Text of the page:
June 2016: Journal of Religion and Health
Erin Winterrowd, Silvia Sara Canetto, Kathrin Benoit
OBJECTIVES: In the United States, suicide rates are highest among European American older adults. This phenomenon calls attention to cultural factors, specifically, the suicide beliefs and attitudes of European Americans. Beliefs and attitudes matter in the vulnerability to suicide. As predicted by cultural scripts of suicide theory, suicide is most likely among individuals and in communities where it is expected and is most acceptable. This study examined beliefs about the precipitants of, and protectors against older adult suicide, as well as suicide attitudes, in a predominantly European American community...
October 23, 2015: Aging & Mental Health
Katharine Welby-Roberts
The author has suffered for several years from Anxiety and depression. Here she describes her experiences, both of depression and of her experience as a person suffering from depression within the Christian Church.
September 2015: Psychiatria Danubina
Ahmed Hankir, Frederick R Carrick, Rashid Zaman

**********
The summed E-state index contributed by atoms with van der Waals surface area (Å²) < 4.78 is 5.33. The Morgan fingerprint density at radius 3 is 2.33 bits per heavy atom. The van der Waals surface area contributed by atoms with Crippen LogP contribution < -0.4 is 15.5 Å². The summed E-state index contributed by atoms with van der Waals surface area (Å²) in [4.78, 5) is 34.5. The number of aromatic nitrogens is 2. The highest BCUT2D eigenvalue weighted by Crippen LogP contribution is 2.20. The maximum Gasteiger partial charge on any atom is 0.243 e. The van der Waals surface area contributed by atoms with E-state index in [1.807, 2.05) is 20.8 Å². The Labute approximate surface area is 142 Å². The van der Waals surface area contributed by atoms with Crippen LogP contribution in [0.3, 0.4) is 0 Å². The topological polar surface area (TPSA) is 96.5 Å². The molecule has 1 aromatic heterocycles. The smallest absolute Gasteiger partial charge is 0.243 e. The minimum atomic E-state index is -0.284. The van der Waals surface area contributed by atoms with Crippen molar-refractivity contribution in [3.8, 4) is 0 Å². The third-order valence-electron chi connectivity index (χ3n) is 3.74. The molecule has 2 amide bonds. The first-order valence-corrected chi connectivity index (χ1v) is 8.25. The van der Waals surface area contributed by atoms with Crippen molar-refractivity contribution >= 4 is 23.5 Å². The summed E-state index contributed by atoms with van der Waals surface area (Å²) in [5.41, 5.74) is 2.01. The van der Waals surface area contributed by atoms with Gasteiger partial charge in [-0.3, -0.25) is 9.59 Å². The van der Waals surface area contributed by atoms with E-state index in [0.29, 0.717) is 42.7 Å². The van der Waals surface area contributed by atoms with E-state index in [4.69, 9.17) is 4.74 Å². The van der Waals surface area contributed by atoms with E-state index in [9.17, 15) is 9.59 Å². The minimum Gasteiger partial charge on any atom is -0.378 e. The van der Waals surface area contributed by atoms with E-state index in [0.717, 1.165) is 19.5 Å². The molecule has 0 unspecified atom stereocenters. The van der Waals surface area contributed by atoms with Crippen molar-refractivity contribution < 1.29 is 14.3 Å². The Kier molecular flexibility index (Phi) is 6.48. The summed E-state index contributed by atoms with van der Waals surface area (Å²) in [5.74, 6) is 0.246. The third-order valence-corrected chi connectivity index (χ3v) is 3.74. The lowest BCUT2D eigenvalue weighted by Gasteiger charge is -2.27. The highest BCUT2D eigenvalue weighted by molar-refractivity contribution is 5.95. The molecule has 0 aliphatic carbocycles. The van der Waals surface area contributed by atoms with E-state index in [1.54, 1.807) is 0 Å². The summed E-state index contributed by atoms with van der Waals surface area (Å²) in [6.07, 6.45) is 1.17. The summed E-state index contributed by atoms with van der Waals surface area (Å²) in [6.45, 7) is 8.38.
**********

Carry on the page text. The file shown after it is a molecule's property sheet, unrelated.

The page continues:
The allegation that, 'Being Muslim means that you cannot be British' is often made. In view of this, we conducted a small survey (n=75) utilising purposive sampling on Muslims residing in the United Kingdom. Participants were recruited in a King's College London Islamic Society event in November 2014 in Guy's Hospital, London. 75/75 (100%) of the participants recruited responded. 69/75 (94%) of respondents either disagreed or strongly disagreed that, 'Being Muslim means that you cannot be British' (75/75 (100%) Muslim participants, 43/75 (57...
September 2015: Psychiatria Danubina
Talha Khan Burki
No abstract text is available yet for this article.
October 2015: Lancet Oncology